Partnerships drive this limo company's growth
By Ambrose Clancy
Friday, March 28, 2008
Before a chauffer can get behind the wheel of one of the 215 luxury limos operated by Valera Global, the prospective driver must spend 180 hours in the classroom and pass five examinations on safety, geography and customer relations. Then the newbie spends hours riding shotgun with an accredited chauffeur on jobs before hitting the road solo.
Safety is everything, said Robert Mackasek, chief executive of the Long Island City-based firm which does at least half its business on trips either originating or ending on Long Island. And it pays off. If a customer doesn't feel safe or has a driver who doesn't know where he's going or is rude, there is zero return business, he noted.
Paying off might be an understatement. Formed in Maspeth, Queens in 1987 by two married couples, Rod Barfield and Dolores Battelli, and David Eckstein and Naomi Glaser, under the name Computer Car, the venture started with six vehicles and took in $142,000 that first year. Last year, with a fleet of 215 luxury limos, 87 employees and more than 200 chauffeurs and rebranded as Valera Global, the company's gross revenue figure was $27 million.
Mackasek, a former official with the New York City Taxi and Limousine Commission and an attorney specializing in transportation issues, said repeat business was one benefit of having safe, knowledgeable drivers, but there's the added bonus of lower insurance rates.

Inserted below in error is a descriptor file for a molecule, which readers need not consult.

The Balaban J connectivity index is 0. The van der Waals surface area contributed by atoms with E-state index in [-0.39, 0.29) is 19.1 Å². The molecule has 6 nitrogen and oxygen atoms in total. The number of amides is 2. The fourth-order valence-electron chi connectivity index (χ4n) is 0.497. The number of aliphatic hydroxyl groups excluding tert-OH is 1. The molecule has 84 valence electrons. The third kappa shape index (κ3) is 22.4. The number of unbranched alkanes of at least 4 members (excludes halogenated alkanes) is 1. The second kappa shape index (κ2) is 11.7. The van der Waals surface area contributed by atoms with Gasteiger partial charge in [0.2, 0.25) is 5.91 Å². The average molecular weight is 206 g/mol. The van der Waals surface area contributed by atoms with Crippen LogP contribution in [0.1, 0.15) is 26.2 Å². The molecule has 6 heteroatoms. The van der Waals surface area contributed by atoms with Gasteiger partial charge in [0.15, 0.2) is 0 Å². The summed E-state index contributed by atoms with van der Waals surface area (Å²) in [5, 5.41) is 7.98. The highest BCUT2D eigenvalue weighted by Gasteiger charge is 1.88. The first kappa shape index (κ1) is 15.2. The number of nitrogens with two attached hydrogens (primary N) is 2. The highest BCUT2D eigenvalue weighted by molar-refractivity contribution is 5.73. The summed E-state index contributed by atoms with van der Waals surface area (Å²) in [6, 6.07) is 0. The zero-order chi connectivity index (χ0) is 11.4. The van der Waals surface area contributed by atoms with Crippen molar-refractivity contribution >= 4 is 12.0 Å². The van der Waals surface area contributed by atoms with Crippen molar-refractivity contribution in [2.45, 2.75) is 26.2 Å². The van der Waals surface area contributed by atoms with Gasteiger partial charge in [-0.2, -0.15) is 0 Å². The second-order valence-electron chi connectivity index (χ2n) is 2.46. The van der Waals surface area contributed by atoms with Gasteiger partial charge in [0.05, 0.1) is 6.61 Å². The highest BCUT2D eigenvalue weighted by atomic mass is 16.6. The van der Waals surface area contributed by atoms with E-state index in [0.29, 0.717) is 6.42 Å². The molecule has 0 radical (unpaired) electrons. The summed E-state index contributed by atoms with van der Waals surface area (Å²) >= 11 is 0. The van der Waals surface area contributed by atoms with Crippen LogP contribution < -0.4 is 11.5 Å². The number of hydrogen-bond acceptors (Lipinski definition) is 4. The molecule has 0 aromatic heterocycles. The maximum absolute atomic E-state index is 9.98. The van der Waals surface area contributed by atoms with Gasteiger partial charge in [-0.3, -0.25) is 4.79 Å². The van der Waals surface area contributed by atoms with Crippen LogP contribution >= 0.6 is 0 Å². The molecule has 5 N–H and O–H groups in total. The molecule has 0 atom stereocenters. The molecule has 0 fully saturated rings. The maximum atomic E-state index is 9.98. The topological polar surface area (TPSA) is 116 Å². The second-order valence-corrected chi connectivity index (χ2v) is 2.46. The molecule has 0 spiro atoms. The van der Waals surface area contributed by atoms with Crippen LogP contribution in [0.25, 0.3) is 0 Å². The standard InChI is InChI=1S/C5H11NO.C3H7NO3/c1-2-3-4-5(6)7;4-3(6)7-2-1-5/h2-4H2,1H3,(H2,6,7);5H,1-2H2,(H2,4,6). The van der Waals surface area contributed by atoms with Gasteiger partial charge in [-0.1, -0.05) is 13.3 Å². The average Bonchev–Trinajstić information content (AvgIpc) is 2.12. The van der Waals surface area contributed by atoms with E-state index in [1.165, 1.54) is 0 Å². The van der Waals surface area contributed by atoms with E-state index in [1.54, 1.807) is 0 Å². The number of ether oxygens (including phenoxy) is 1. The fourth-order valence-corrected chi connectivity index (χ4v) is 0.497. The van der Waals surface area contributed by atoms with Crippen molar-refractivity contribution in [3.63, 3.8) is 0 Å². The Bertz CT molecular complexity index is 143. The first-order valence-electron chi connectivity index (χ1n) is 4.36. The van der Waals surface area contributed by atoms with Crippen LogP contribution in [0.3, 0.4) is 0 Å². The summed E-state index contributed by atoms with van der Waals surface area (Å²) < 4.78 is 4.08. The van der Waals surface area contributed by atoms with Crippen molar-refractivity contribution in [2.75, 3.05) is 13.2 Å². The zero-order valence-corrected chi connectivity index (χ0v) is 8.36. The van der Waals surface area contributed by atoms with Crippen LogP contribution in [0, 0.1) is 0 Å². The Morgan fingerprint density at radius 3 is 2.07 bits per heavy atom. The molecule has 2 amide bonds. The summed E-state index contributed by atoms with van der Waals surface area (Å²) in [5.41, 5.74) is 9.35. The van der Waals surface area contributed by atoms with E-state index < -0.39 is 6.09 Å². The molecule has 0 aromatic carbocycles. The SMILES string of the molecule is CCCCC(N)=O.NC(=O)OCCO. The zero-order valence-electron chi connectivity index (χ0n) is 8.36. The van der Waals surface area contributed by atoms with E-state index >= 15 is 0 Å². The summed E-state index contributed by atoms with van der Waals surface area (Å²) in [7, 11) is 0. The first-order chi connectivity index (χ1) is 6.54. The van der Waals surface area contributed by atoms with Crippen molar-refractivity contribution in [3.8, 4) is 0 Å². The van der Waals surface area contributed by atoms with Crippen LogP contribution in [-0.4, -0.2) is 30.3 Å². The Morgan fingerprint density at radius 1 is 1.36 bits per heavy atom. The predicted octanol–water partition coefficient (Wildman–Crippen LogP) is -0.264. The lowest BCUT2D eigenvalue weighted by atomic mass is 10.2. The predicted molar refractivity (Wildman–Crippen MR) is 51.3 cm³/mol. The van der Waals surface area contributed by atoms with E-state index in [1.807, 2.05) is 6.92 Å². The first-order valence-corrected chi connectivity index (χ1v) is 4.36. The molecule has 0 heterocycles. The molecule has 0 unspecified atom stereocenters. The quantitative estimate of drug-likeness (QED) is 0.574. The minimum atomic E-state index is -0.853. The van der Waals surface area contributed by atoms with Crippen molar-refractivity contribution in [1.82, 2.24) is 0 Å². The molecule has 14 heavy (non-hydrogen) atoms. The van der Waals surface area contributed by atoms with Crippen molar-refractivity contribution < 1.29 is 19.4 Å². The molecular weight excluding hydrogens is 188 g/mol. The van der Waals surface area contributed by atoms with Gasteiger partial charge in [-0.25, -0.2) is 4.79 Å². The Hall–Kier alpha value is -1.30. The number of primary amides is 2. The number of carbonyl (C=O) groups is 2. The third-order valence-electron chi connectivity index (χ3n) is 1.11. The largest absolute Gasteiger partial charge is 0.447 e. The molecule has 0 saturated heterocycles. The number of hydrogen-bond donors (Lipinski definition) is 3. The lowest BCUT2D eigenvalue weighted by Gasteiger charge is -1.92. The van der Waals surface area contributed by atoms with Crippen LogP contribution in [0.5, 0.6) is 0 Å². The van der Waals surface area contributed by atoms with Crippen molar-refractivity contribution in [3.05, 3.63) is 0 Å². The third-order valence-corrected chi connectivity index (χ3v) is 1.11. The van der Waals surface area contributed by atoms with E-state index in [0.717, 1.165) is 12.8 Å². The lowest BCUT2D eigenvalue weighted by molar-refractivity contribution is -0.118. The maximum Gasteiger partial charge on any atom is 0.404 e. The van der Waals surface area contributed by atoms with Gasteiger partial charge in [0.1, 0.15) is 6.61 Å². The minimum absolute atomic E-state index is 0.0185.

Computer Car was a difficult name to give up for sentimental reasons, Mackasek said, but it was necessary to keep the company growing. "We've had a total rebranding last year of name, image and look designed to represent what we are: a high-end, luxury service," he said. "What we had didn't represent us."
Because of its record of safety and courtesy, the company grew steadily strictly through word-of-mouth referrals. But to move the company into being a real player in the ground transportation field, Valera hired a salesperson to do nothing but beat the bushes for business, and also brought in a public relations firm to keep the brand current in people's consciousness.
PR operates most significantly in helping Valera to get "events" action, such as working with companies launching new products and bringing editors of magazines and other journalists to events pushing the totally new as well as the new-and-improved.
Another growth strategy which is paying dividends is taking the "global" in their brand seriously by lining up national and international alliances with other transportation services. Valera already has alliances with companies in France, England and China as well as 32 destinations across the country.
"About 20 percent of our business goes to LaGuardia, Kennedy, Newark and Teterboro," Mackasek said. "We came up with the idea of one-stop shopping, and we're careful every affiliate comes up to our standards."
The benefit to the client is obvious, with the same level of service and simpler billing for a client who, for example, takes Valera to Kennedy Airport and has a Valera affiliate waiting upon arrival at Heathrow Airport in London.
As client demand grows, more Valera affiliations will come on line. "We've been discovering the Toronto market and have analyzed it and will be opening up there," Mackasek said.
Gaining intelligence on prospective partners is done by Eckstein, who goes to an airport and watches chauffeurs, checking their appearance and demeanor, and then sets up ghost rides before beginning talks with the company as a potential affiliate.
Mackasek believes in turning up the volume, even with the company racking up its three-millionth ride since its inception and its ranking within the top 15 ground transportation companies in the U.S.